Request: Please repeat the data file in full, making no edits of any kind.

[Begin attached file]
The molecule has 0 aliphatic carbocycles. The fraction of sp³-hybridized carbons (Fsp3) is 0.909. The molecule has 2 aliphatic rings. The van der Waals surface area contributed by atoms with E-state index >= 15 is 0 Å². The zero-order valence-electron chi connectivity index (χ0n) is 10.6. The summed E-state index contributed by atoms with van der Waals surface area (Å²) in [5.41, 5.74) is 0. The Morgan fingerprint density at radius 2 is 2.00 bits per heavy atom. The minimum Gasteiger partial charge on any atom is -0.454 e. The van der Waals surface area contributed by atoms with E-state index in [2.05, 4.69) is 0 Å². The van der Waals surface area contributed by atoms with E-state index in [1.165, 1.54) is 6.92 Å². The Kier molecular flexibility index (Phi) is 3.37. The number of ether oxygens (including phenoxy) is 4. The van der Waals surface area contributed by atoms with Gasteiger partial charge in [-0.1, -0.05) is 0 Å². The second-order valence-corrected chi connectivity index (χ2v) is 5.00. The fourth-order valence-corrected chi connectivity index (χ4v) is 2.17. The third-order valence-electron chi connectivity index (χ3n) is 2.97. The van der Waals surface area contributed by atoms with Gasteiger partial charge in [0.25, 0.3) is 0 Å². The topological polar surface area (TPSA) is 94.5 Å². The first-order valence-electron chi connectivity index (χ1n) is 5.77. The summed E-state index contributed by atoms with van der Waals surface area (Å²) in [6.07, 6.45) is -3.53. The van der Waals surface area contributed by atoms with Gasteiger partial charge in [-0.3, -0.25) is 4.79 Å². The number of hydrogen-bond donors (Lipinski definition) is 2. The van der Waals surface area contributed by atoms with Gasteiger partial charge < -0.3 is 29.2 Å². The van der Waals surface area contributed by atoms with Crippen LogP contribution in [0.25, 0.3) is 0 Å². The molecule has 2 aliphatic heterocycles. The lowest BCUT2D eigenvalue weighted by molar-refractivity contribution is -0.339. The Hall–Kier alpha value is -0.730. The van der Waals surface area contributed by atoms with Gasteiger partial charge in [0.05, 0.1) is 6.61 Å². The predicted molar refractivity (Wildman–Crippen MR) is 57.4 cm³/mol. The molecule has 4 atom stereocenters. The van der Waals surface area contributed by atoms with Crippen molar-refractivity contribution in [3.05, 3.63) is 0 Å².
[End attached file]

The molecule has 0 aliphatic carbocycles. The fraction of sp³-hybridized carbons (Fsp3) is 0.909. The molecule has 2 aliphatic rings. The van der Waals surface area contributed by atoms with E-state index >= 15 is 0 Å². The zero-order valence-electron chi connectivity index (χ0n) is 10.6. The summed E-state index contributed by atoms with van der Waals surface area (Å²) in [5.41, 5.74) is 0. The Morgan fingerprint density at radius 2 is 2.00 bits per heavy atom. The minimum Gasteiger partial charge on any atom is -0.454 e. The van der Waals surface area contributed by atoms with E-state index in [2.05, 4.69) is 0 Å². The van der Waals surface area contributed by atoms with E-state index in [1.165, 1.54) is 6.92 Å². The Kier molecular flexibility index (Phi) is 3.37. The number of ether oxygens (including phenoxy) is 4. The van der Waals surface area contributed by atoms with Gasteiger partial charge in [-0.1, -0.05) is 0 Å². The second-order valence-corrected chi connectivity index (χ2v) is 5.00. The fourth-order valence-corrected chi connectivity index (χ4v) is 2.17. The third-order valence-electron chi connectivity index (χ3n) is 2.97. The van der Waals surface area contributed by atoms with Gasteiger partial charge in [0.25, 0.3) is 0 Å². The topological polar surface area (TPSA) is 94.5 Å². The first-order valence-electron chi connectivity index (χ1n) is 5.77. The summed E-state index contributed by atoms with van der Waals surface area (Å²) in [6.07, 6.45) is -3.53. The van der Waals surface area contributed by atoms with Gasteiger partial charge in [-0.3, -0.25) is 4.79 Å². The number of hydrogen-bond donors (Lipinski definition) is 2. The van der Waals surface area contributed by atoms with Gasteiger partial charge < -0.3 is 29.2 Å². The van der Waals surface area contributed by atoms with Crippen LogP contribution in [0.25, 0.3) is 0 Å². The molecule has 2 aliphatic heterocycles. The lowest BCUT2D eigenvalue weighted by molar-refractivity contribution is -0.339. The Hall–Kier alpha value is -0.730. The van der Waals surface area contributed by atoms with Gasteiger partial charge in [0.05, 0.1) is 6.61 Å². The predicted molar refractivity (Wildman–Crippen MR) is 57.4 cm³/mol. The molecule has 4 atom stereocenters. The van der Waals surface area contributed by atoms with Crippen molar-refractivity contribution in [3.05, 3.63) is 0 Å².